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The Lost Child

4.6 out of 5 stars 35 customer reviews

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(May 21, 2002)
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Editorial Reviews

As a young child, Rebecca Hoffman (played by Academy Award® winner Mercedes Ruehl) was raised by a loving and caring family, knowing she was adopted. Following her parents' deaths, Rebecca begins a search for her natural family. She is contacted by a Navajo woman looking for her own siblings, who were stolen from her mother at birth. As the two women talk, they suddenly realize they are sisters, and that Becks has found her birth family! Excitedly, Rebecca decides to take her children to meet her family on the reservation. They are welcomed with open arms, and begin learning the language and traditions of their rich ancestry. Her husband (Jamey Sheridan), however, is branded an outsider and has difficulty becoming accepted as part of the Navajo community. As the differences between the two cultures come to the surface, the family discovers a commitment to each other that runs deeper than circumstances and a heritage that captivates their hearts.

Special Features

None.

Product Details

  • Actors: Mercedes Ruehl, Cristine Rose, Jamey Sheridan, Irene Bedard, Dinah Manoff
  • Directors: Karen Arthur
  • Writers: Claire Safran, Sally Robinson, Yvette Melanson
  • Producers: Brent Shields, Richard Welsh, Robert Bennett Steinhauer
  • Format: Closed-captioned, Color, NTSC
  • Language: English
  • Region: Region 1 (U.S. and Canada only. Read more about DVD formats.)
  • Aspect Ratio: 1.33:1
  • Number of discs: 1
  • Rated:
    Unrated
    Not Rated
  • Studio: Lions Gate
  • DVD Release Date: May 21, 2002
  • Run Time: 94 minutes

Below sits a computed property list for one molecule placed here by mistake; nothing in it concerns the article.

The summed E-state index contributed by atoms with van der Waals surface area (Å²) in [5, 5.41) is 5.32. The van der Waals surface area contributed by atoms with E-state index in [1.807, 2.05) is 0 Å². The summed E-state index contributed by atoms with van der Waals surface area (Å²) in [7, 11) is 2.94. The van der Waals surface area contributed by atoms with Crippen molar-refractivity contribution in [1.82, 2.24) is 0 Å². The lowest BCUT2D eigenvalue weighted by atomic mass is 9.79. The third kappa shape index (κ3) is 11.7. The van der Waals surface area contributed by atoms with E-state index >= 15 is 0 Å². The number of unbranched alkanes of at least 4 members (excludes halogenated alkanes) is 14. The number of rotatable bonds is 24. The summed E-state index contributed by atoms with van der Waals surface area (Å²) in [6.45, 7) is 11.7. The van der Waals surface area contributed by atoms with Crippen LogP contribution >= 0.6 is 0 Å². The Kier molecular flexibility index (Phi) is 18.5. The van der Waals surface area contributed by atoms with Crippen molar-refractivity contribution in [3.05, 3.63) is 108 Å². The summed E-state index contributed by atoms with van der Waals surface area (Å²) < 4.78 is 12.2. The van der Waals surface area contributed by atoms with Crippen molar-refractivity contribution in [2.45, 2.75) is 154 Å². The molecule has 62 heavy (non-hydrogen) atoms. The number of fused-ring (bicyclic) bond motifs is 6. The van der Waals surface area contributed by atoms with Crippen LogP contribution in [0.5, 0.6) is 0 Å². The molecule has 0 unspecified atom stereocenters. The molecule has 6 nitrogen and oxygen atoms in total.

• Average Customer Review: 4.6 out of 5 stars  See all reviews (35 customer reviews)
  • ASIN: B0000639G4
  • Amazon Best Sellers Rank: #51,730 in Movies & TV (See Top 100 in Movies & TV)
  • Learn more about "The Lost Child" on IMDb

Customer Reviews

Top Customer Reviews

Format: VHS Tape
Adopted by a middle aged Jewish couple and doted on by her mother young Rebecca Hoffman leads a conventional life. Then her mother dies and her father remarries. In his new marriage there is no room for Rebecca. She is one to be tolerated. She no longer has a home. Years later Rebecca searches for her birth parents and comes to the realization that she is not white nor Jewish. Rebecca is Navajo.
Lost Child is a film based on the the autobiography, Looking For Lost Bird, by Yvette Melanson. In this picture we see the life of a child stolen from her birth parents and made to assume a new identity. Her adoptive father's reluctance to have her, her feeling of isolation and her quest to find her identity is both moving and tragic as we see a young woman so far from her home.
Mercedes Ruehl plays a sensitive and savy Rebecca who tries so hard to be accepted by her adoptive father. Her discovery of her Navajo roots gives her comfort and a sense of completion. Yet, she too and her family undergo some heartaches and challenges as she returns home. This movie shows the hope of a mother seeking a reunion of her children. We witness the reintergration of a woman back to her heritage. We also see the ugly side of cultural prejudice as her daughters attempt to fit in with their new family and culture.
This is an enjoyable film that is a sanitized version of the book. Everyone in the picture is so good, so noble to the point of being unbelievable. Of course everything works itself out and the family lives happily ever after. If only life could be that simple. Inspite of that Lost Child is well worth your seeing as you get a glimpse into another culture.
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Format: VHS Tape Verified Purchase